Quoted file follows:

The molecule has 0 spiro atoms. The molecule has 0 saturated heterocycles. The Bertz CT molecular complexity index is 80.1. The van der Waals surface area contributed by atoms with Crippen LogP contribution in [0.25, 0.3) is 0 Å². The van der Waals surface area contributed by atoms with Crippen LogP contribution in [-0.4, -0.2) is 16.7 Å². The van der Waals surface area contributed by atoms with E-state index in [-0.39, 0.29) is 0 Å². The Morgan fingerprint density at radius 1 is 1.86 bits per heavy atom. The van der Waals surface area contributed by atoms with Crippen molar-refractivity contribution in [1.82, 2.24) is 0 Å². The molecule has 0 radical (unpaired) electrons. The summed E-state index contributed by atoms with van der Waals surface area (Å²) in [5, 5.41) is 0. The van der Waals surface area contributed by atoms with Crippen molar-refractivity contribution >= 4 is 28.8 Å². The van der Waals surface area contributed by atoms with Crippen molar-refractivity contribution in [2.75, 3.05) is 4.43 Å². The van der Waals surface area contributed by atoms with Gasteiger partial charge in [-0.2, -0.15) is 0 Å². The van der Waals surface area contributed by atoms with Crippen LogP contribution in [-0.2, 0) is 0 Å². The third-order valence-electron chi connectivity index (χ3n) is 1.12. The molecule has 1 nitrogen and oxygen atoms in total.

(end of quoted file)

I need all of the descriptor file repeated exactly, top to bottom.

The molecule has 0 spiro atoms. The molecule has 0 saturated heterocycles. The Bertz CT molecular complexity index is 80.1. The van der Waals surface area contributed by atoms with Crippen LogP contribution in [0.25, 0.3) is 0 Å². The van der Waals surface area contributed by atoms with Crippen LogP contribution in [-0.4, -0.2) is 16.7 Å². The van der Waals surface area contributed by atoms with E-state index in [-0.39, 0.29) is 0 Å². The Morgan fingerprint density at radius 1 is 1.86 bits per heavy atom. The van der Waals surface area contributed by atoms with Crippen molar-refractivity contribution in [1.82, 2.24) is 0 Å². The molecule has 0 radical (unpaired) electrons. The summed E-state index contributed by atoms with van der Waals surface area (Å²) in [5, 5.41) is 0. The van der Waals surface area contributed by atoms with Crippen molar-refractivity contribution >= 4 is 28.8 Å². The van der Waals surface area contributed by atoms with Crippen molar-refractivity contribution in [2.75, 3.05) is 4.43 Å². The van der Waals surface area contributed by atoms with Gasteiger partial charge in [-0.2, -0.15) is 0 Å². The van der Waals surface area contributed by atoms with Crippen LogP contribution in [-0.2, 0) is 0 Å². The third-order valence-electron chi connectivity index (χ3n) is 1.12. The molecule has 1 nitrogen and oxygen atoms in total.